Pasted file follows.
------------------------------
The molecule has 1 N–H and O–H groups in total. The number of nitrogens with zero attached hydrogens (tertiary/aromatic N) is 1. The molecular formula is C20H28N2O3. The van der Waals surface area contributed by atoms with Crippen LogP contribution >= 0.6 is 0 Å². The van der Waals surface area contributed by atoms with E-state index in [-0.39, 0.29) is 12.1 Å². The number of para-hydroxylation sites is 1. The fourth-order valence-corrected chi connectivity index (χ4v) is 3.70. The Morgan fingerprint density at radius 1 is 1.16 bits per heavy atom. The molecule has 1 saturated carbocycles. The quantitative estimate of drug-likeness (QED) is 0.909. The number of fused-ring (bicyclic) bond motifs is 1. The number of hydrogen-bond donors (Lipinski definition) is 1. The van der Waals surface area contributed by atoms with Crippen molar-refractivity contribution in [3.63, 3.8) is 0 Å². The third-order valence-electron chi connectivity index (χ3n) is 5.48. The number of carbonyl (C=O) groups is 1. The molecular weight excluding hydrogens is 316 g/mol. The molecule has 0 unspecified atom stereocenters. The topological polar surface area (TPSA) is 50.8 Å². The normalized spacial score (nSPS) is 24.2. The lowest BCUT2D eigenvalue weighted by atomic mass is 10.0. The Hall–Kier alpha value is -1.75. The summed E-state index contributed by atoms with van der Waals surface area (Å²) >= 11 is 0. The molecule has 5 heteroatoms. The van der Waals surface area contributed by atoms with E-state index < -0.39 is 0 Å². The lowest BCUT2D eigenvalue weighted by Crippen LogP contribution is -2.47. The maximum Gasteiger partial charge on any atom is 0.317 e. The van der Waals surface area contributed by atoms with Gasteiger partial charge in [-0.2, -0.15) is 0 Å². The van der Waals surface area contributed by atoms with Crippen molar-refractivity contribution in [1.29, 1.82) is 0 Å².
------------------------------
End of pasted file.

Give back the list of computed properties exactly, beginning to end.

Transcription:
The molecule has 1 N–H and O–H groups in total. The number of nitrogens with zero attached hydrogens (tertiary/aromatic N) is 1. The molecular formula is C20H28N2O3. The van der Waals surface area contributed by atoms with Crippen LogP contribution >= 0.6 is 0 Å². The van der Waals surface area contributed by atoms with E-state index in [-0.39, 0.29) is 12.1 Å². The number of para-hydroxylation sites is 1. The fourth-order valence-corrected chi connectivity index (χ4v) is 3.70. The Morgan fingerprint density at radius 1 is 1.16 bits per heavy atom. The molecule has 1 saturated carbocycles. The quantitative estimate of drug-likeness (QED) is 0.909. The number of fused-ring (bicyclic) bond motifs is 1. The number of hydrogen-bond donors (Lipinski definition) is 1. The van der Waals surface area contributed by atoms with Crippen molar-refractivity contribution in [3.63, 3.8) is 0 Å². The third-order valence-electron chi connectivity index (χ3n) is 5.48. The number of carbonyl (C=O) groups is 1. The molecular weight excluding hydrogens is 316 g/mol. The molecule has 0 unspecified atom stereocenters. The topological polar surface area (TPSA) is 50.8 Å². The normalized spacial score (nSPS) is 24.2. The lowest BCUT2D eigenvalue weighted by atomic mass is 10.0. The Hall–Kier alpha value is -1.75. The summed E-state index contributed by atoms with van der Waals surface area (Å²) >= 11 is 0. The molecule has 5 heteroatoms. The van der Waals surface area contributed by atoms with E-state index < -0.39 is 0 Å². The lowest BCUT2D eigenvalue weighted by Crippen LogP contribution is -2.47. The maximum Gasteiger partial charge on any atom is 0.317 e. The van der Waals surface area contributed by atoms with Gasteiger partial charge in [-0.2, -0.15) is 0 Å². The van der Waals surface area contributed by atoms with Crippen molar-refractivity contribution in [1.29, 1.82) is 0 Å².